Born on 4 May 1958, in Reading, Pennsylvania, Keith Haring was best known for striking graffiti-inspired drawings that took him from New York City's streets, subways and clubs to museums and public spaces around the world. Fascinated by cartoon art from an early age, Haring dropped out of the Ivy School of Professional Art in Pittsburgh to move to New York and enrol in the School of Visual Arts in 1978.
In New York, Haring found a thriving alternative art community that was developing outside the gallery and museum system, in the downtown streets, the subways and spaces in clubs and former dance halls. Here he became friends with fellow artists Kenny Scharf and Jean-Michel Basquiat, as well as the musicians, performance artists and graffiti writers that comprised the burgeoning art community. In addition to being impressed by the innovation and energy of his contemporaries, Haring was also inspired by the work of Jean Dubuffet, Pierre Alechinsky, William Burroughs, Brion Gysin and Robert Henri's manifesto The Art Spirit, which asserted the fundamental independence of the artist. With these influences, Haring pushed his own artistic impulses toward a singular kind of graphic expression based on the primacy of the line. Also drawn to the public and participatory nature of Christo's work, in particular Running Fence, and by Andy Warhol's unique fusion of art and life, Haring was determined to devote his career to creating truly public art.
In 1980, Haring found a highly effective medium that allowed him to communicate with the wider audience he desired when he noticed the unused advertising panels covered with matte black paper in a subway station. He began to create drawings in white chalk upon these blank paper panels throughout the subway system. Between 1980 and 1985, Haring produced hundreds of these public drawings in rapid rhythmic lines, sometimes creating as many as forty "subway drawings" in one day. This seamless flow of images became familiar to New York commuters, who often would stop to engage the artist when they encountered him at work. The subway became, as Haring said, a "laboratory" for working out his ideas and experimenting with his simple lines.
After using the city as his canvas - from making countless quick chalk drawings on empty black subway advertising spaces to creating a Crack is Whack mural in Harlem - Haring applied his bold lines and bright colours to freestanding drawings and paintings. Between 1980 and 1989, the artist achieved international recognition, participating in numerous group and solo shows and producing more than 50 public artworks from New York to Paris. In 1982, he made his Soho gallery debut with an immensely popular and highly acclaimed one-man exhibition at the Tony Shafrazi Gallery. In April 1986, Haring opened the Pop Shop, a retail store in Soho selling T-shirts, toys, posters, buttons and magnets bearing his images. Haring considered the shop to be an extension of his work and painted the entire interior of the store in an abstract black-on-white mural, creating a striking and unique retail environment. The shop was intended to allow people greater access to his work, which was now readily available on products at a low cost. The shop received criticism from many in the art world. However, Haring remained committed to his desire to make his artwork available to as wide an audience as possible and received strong support for his project from friends, fans and mentors, including Andy Warhol.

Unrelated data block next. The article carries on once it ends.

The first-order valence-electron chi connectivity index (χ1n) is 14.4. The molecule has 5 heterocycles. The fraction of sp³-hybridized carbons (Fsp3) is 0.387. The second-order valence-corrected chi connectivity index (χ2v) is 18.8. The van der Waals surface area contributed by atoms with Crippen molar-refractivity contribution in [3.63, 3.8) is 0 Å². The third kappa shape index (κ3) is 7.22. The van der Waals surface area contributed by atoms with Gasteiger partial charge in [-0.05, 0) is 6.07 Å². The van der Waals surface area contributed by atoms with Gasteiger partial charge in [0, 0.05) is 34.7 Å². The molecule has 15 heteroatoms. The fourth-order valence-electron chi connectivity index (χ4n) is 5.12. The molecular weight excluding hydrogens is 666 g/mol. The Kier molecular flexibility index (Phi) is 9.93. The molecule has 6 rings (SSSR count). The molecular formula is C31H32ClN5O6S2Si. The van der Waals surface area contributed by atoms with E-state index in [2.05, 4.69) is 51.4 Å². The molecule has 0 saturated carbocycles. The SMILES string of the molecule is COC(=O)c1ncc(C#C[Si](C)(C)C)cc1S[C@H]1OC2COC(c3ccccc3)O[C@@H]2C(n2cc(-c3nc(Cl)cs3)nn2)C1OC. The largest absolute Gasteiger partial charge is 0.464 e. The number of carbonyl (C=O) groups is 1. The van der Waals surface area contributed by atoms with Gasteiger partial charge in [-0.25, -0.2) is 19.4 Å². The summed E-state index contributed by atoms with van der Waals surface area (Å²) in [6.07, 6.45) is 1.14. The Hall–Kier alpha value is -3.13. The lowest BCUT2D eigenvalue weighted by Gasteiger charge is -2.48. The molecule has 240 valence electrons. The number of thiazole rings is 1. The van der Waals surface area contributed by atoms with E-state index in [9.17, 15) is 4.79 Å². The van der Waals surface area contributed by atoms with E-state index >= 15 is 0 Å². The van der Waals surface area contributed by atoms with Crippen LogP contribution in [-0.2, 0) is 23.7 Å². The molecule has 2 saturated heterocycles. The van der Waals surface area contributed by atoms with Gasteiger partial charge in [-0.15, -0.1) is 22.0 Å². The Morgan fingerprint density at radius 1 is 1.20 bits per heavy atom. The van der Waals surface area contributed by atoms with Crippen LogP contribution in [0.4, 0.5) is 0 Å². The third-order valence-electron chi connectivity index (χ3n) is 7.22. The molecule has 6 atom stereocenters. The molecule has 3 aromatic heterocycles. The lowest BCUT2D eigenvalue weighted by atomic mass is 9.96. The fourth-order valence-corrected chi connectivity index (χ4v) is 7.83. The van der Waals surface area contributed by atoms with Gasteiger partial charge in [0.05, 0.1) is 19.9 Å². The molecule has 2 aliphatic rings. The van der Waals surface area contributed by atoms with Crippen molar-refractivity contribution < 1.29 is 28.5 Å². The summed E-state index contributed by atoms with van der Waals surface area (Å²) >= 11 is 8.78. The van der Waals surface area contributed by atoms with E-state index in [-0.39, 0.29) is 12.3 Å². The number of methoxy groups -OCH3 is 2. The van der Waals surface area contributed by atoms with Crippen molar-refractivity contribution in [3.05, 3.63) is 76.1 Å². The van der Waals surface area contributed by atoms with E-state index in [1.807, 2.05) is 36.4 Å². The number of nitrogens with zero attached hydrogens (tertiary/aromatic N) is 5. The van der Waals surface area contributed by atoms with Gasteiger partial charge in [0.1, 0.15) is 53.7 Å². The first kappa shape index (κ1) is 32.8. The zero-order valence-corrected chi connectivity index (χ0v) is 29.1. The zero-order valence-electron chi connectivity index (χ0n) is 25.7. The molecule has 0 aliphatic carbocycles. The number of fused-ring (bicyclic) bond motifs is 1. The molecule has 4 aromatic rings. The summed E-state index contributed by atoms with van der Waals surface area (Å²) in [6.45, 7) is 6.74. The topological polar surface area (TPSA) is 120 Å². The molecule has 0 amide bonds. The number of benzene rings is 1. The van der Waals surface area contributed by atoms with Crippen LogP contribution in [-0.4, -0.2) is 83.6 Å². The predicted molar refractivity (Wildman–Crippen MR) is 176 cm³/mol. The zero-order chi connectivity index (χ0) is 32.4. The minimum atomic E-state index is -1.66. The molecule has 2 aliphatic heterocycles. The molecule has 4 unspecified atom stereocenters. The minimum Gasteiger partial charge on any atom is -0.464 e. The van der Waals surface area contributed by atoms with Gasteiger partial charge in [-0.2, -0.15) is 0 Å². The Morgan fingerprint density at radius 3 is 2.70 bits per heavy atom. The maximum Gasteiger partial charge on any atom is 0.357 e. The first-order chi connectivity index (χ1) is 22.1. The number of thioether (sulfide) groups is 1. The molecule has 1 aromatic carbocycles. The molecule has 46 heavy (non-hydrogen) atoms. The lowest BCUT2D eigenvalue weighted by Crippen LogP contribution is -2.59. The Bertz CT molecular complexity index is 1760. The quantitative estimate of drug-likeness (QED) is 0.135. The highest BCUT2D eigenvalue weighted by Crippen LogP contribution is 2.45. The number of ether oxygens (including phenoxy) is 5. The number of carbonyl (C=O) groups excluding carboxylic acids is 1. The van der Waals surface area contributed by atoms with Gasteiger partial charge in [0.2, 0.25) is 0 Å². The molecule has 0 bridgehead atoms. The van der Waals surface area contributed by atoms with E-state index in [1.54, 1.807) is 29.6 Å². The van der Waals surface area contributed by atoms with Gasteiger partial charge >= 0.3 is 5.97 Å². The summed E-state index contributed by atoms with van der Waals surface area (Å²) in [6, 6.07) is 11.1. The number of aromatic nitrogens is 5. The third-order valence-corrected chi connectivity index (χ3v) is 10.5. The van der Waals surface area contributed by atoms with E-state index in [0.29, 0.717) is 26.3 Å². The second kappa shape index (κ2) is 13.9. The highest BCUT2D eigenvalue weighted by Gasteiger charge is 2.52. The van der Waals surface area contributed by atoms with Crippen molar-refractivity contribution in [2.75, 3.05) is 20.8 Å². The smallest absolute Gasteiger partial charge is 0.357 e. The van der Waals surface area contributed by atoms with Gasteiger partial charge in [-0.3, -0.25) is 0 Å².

During a brief but intense career that spanned the 1980s, Haring's work was featured in over 100 solo and group exhibitions. By expressing universal concepts of birth, death, love, sex and war, using a primacy of line and directness of message, Haring was able to attract a wide audience and assure the accessibility and staying power of his imagery, which has become a universally recognized visual language of the 20th century. He died of AIDS-related complications on 16 February 1990. Since his death, Haring has been the subject of several international retrospectives. The work of Keith Haring can be seen today in the exhibitions and collections of major museums around the world.